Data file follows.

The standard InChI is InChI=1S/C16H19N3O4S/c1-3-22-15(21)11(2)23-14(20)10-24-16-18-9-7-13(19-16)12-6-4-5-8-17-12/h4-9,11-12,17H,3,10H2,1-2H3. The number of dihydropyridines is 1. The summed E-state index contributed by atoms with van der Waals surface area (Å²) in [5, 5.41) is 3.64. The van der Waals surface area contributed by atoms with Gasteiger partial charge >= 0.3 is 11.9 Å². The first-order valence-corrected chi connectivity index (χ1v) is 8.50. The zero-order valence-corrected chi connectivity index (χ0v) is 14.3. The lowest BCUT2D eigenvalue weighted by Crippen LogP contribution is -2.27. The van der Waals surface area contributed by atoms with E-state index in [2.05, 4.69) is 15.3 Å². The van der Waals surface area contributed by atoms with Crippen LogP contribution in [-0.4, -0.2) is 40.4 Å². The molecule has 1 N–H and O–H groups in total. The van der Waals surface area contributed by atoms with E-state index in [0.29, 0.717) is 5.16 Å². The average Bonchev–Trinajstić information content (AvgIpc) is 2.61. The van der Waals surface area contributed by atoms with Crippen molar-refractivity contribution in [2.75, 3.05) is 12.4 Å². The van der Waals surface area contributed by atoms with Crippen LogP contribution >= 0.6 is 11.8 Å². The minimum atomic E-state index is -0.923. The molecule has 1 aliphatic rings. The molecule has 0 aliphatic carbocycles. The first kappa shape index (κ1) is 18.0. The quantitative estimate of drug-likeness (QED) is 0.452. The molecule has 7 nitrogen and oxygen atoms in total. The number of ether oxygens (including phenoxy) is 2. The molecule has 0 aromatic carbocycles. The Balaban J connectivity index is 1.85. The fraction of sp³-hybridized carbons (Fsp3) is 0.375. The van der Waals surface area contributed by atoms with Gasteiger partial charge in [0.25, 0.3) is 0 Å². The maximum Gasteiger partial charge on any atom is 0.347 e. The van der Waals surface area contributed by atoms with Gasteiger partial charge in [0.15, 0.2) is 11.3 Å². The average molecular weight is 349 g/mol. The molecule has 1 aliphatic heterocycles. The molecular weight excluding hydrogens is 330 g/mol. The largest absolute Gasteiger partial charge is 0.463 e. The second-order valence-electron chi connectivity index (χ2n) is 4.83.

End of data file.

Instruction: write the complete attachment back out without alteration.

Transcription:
The standard InChI is InChI=1S/C16H19N3O4S/c1-3-22-15(21)11(2)23-14(20)10-24-16-18-9-7-13(19-16)12-6-4-5-8-17-12/h4-9,11-12,17H,3,10H2,1-2H3. The number of dihydropyridines is 1. The summed E-state index contributed by atoms with van der Waals surface area (Å²) in [5, 5.41) is 3.64. The van der Waals surface area contributed by atoms with Gasteiger partial charge >= 0.3 is 11.9 Å². The first-order valence-corrected chi connectivity index (χ1v) is 8.50. The zero-order valence-corrected chi connectivity index (χ0v) is 14.3. The lowest BCUT2D eigenvalue weighted by Crippen LogP contribution is -2.27. The van der Waals surface area contributed by atoms with E-state index in [2.05, 4.69) is 15.3 Å². The van der Waals surface area contributed by atoms with Crippen LogP contribution in [-0.4, -0.2) is 40.4 Å². The molecule has 1 N–H and O–H groups in total. The van der Waals surface area contributed by atoms with E-state index in [0.29, 0.717) is 5.16 Å². The average Bonchev–Trinajstić information content (AvgIpc) is 2.61. The van der Waals surface area contributed by atoms with Crippen molar-refractivity contribution in [2.75, 3.05) is 12.4 Å². The van der Waals surface area contributed by atoms with Crippen LogP contribution >= 0.6 is 11.8 Å². The minimum atomic E-state index is -0.923. The molecule has 1 aliphatic rings. The molecule has 0 aliphatic carbocycles. The first kappa shape index (κ1) is 18.0. The quantitative estimate of drug-likeness (QED) is 0.452. The molecule has 7 nitrogen and oxygen atoms in total. The number of ether oxygens (including phenoxy) is 2. The molecule has 0 aromatic carbocycles. The Balaban J connectivity index is 1.85. The fraction of sp³-hybridized carbons (Fsp3) is 0.375. The van der Waals surface area contributed by atoms with Gasteiger partial charge in [0.25, 0.3) is 0 Å². The maximum Gasteiger partial charge on any atom is 0.347 e. The van der Waals surface area contributed by atoms with Gasteiger partial charge in [0.15, 0.2) is 11.3 Å². The average molecular weight is 349 g/mol. The molecule has 1 aliphatic heterocycles. The molecular weight excluding hydrogens is 330 g/mol. The largest absolute Gasteiger partial charge is 0.463 e. The second-order valence-electron chi connectivity index (χ2n) is 4.83.